Description

People 16 years of age and older can get the COVID-19 vaccines unless contraindicated.

The vaccination is recommended as a priority for people with a higher risk of complications of COVID-19, in particular people 70 years of age and older who live in residential and long-term care centres (CHSLDs).

Two vaccines are currently authorized:

  • Pfizer/BioNTech's, vaccine authorized for persons age 16 and over;
  • Moderna's vaccine, authorized for persons aged 18 and over.

Research is underway to approve the vaccination for people under the age of 16.

At this time, the vaccines licensed for use consist of messenger ribonucleic acid (mRNA), that is, they contain a strand of RNA from one of the proteins found on the surface of the SARS-CoV-2 virus, which is responsible for COVID-19. This strand of RNA serves as a “recipe” for the immune system to produce the protein. Since RNA is fragile, it is encased in a protective bubble of fat that allows it to penetrate the body and retain its shape until it enters human cells. Once it has entered, it provides the recipe for the cells to produce the protein. Then, the immune system will produce antibodies in response to the presence of this protein, which it recognizes as a virus.

Two doses of the COVID-19 vaccines approved by Health Canada are required. They are administered intramuscularly.

Vaccine efficacy 14 days after the first dose and before the second dose is more than 92%. The second dose is mainly for long-term protection. Given the current very high spread of COVID-19, administration of the second dose can be postponed to allow more people to be vaccinated.

The vaccines do not protect against colds and respiratory infections caused by other viruses, such as influenza.

Where to get vaccinated

More information will be available at the vaccination sites at a later date.

COVID-19 vaccination will be free and conducted by the Québec Immunization Program. Doses will not be available on the private market.

Any electronic communication or call offering to get vaccinated for a fee is fraudulent. If you believe you have been the victim of a fraudulent communication, please notify the Canadian Anti-Fraud Centre This hyperlink will open in a new window..

Safety and effectiveness of the vaccines

The COVID-19 vaccines approved by Health Canada are safe. The vaccines were tested on a large number of people. They have met all the requirements for approval. Vaccine efficacy 14 days after the first dose and before the second dose is more than 92%.These are thought to be 95% effective after two doses. Experts closely monitor any adverse reactions that may occur after vaccination and take appropriate measures to ensure the safety and effectiveness of the vaccine.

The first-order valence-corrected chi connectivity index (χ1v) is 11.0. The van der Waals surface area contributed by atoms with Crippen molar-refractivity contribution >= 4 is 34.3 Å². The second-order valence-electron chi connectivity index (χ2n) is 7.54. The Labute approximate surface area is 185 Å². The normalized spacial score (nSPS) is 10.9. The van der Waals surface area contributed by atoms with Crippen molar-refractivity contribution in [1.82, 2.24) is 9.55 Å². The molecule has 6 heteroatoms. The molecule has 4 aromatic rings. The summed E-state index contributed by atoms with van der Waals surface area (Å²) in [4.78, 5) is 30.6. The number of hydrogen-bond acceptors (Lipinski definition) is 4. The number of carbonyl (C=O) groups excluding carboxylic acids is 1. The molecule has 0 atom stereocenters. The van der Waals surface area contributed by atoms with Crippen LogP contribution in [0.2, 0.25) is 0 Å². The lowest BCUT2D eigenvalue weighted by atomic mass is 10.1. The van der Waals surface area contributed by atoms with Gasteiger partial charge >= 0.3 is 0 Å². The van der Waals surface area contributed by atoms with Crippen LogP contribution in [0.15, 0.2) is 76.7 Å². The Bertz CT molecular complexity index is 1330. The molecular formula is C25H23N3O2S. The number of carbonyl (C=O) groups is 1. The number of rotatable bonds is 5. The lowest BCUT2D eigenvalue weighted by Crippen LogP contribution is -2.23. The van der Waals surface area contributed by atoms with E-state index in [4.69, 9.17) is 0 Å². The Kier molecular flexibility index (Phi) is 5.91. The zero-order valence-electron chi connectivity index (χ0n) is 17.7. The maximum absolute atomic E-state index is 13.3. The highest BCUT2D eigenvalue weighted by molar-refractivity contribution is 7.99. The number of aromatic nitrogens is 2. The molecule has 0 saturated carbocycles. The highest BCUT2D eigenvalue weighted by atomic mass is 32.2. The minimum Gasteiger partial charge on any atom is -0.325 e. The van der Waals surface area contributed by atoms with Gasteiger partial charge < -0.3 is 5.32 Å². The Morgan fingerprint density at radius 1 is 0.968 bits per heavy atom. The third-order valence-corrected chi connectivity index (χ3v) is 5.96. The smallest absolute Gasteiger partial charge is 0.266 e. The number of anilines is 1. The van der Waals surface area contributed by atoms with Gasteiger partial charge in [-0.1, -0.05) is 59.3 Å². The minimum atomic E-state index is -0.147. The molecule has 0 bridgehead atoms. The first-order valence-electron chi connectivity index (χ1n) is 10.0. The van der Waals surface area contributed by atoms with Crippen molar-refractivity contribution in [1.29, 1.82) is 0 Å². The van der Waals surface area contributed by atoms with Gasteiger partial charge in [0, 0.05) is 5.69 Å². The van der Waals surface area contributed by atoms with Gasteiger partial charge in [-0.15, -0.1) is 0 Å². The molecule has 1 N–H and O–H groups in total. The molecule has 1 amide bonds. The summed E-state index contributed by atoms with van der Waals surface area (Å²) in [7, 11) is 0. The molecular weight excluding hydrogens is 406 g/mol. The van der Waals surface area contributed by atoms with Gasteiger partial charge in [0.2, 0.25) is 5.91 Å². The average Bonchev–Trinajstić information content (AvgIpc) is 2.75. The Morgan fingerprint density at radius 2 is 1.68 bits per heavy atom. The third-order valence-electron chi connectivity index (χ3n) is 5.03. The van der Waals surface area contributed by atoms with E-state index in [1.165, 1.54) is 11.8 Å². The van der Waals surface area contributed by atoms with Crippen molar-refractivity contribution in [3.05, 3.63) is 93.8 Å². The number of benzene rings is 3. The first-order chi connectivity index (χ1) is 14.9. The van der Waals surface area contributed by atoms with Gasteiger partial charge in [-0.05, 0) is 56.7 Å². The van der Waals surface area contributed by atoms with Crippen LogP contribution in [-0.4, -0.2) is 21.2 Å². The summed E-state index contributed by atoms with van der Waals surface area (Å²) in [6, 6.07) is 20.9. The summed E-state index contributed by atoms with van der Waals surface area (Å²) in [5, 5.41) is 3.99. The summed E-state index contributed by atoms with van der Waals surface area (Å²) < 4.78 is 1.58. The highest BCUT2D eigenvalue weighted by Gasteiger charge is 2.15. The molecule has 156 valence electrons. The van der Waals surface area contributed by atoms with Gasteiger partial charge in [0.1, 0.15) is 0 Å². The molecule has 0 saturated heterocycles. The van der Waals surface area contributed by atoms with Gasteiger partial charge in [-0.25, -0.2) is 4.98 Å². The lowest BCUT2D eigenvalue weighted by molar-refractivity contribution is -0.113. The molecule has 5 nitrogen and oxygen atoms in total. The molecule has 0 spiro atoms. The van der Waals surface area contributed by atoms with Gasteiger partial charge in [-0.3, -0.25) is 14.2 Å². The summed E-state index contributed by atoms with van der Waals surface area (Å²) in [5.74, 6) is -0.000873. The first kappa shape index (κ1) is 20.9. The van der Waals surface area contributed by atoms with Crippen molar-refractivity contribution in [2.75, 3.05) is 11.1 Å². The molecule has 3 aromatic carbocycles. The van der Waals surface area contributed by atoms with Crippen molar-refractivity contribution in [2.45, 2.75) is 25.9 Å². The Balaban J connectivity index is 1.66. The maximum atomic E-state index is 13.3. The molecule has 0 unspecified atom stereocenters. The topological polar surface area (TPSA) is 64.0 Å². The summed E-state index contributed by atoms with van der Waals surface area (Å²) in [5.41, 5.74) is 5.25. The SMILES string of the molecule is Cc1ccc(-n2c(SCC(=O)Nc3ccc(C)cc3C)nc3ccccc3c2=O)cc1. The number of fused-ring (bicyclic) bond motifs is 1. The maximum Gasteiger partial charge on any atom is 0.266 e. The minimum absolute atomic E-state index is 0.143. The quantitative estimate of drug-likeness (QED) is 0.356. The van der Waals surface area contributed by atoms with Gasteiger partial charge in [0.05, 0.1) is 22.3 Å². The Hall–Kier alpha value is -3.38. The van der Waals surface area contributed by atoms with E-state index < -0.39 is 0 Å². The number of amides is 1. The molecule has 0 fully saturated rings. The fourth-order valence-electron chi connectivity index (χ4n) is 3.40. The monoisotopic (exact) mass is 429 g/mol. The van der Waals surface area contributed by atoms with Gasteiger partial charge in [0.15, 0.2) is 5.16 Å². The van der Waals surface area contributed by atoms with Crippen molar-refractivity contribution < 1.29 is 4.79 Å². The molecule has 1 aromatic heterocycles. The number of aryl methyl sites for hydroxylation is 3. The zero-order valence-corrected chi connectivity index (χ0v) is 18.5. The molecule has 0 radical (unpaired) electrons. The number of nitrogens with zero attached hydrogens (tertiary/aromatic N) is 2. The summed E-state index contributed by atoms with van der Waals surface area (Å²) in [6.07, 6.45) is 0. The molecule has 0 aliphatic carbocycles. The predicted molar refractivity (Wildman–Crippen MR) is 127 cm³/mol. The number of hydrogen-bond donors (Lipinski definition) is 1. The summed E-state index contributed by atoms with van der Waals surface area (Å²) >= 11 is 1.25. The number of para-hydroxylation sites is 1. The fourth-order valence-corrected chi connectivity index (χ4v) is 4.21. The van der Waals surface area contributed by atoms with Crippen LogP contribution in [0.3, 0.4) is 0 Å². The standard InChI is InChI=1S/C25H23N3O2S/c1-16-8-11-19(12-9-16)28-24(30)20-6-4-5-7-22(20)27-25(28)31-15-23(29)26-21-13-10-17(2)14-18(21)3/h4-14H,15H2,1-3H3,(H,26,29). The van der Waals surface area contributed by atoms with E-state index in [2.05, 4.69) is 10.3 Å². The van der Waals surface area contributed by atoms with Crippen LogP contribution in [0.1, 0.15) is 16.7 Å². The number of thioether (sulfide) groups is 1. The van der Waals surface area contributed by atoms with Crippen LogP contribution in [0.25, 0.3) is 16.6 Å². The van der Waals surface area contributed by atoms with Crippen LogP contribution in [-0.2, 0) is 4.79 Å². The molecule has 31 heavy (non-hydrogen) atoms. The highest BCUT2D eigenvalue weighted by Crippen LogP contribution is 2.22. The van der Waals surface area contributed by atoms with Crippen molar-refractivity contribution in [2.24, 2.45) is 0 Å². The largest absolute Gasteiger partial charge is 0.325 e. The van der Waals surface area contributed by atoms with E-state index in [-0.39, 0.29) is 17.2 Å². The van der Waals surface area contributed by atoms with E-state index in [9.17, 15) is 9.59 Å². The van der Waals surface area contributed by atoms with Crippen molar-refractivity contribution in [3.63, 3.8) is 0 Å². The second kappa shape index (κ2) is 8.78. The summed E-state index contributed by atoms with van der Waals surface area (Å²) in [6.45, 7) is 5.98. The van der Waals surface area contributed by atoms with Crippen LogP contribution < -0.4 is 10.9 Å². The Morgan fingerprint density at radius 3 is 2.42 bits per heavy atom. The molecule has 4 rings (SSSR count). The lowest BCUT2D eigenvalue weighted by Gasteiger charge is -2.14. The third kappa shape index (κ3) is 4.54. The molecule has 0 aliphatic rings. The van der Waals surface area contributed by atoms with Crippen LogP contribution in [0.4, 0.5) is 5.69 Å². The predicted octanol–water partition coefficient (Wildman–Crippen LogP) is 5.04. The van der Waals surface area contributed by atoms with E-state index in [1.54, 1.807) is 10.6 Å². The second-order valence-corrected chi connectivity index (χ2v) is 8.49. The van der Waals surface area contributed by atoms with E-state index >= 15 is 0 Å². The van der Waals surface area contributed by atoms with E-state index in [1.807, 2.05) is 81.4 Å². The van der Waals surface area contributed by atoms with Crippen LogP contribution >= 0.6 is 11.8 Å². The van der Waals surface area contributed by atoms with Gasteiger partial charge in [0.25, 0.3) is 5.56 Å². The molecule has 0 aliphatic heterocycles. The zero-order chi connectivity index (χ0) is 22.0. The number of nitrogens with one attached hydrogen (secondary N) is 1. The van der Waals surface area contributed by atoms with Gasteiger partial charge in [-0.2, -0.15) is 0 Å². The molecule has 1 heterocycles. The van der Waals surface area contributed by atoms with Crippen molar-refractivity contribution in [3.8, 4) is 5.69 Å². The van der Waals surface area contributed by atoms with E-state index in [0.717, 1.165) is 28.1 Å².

Symptoms after vaccination

The vaccinantion may cause symptoms such as redness at the injection site. Other problems may arise by chance and are unrelated to the vaccinantion, such as a cold or a gastroenteritis.

Most reactions are harmless and do not last long. Reactions are less common among people age 55 and over.

Vaccines cannot cause COVID-19 because it does not contain the SARS CoV 2 virus responsible for the disease. However, people who have been in contact with the virus in the days preceding their vaccination our in the 14 days following vaccination could still develop COVID-19. It is important to continue to apply health measures until a majority of the population has been vaccinated.

Nature and frequency of known reactions to this vaccines

Frequency

Known reactions to this vaccines

In most cases
(over 50% of people)
  • Pain at the injection site
Very often
(under 50% of people)
  • Headache, fatigue, fever or shivering
  • Joint pain
  • Muscle soreness
  • Diarrhea, vomiting
  • Swollen armpit lymph nodes
Often
(less than 10% of people)
  • Redness, swelling at the injection site
Rarely
(less than 1 person in 1,000)
  • Facial swelling

What to do after vaccination

Tips to follow immediately following vaccination

Wait 15 minutes before leaving premises where vaccine is received. If an allergic reaction occurs, the symptoms will appear a few minutes after the vaccination.

If you feel side effects, immediately inform the person giving the vaccine. That person will be able to treat you immediately.

Tips to follow at home

If you experience redness, pain or swelling at the injection site, apply a cold, damp compress on it.

Use medication for fever or discomfort if needed.

When to seek medical help

See a doctor if one of the following applies to you:

  • You experience serious and unusual symptoms
  • Your symptoms get worse instead of improving
  • Your symptoms last over 48 hours

If you have symptoms of COVID‑19, use the COVID‑19 Symptom Self-Assessment Tool to find out if you need to get tested.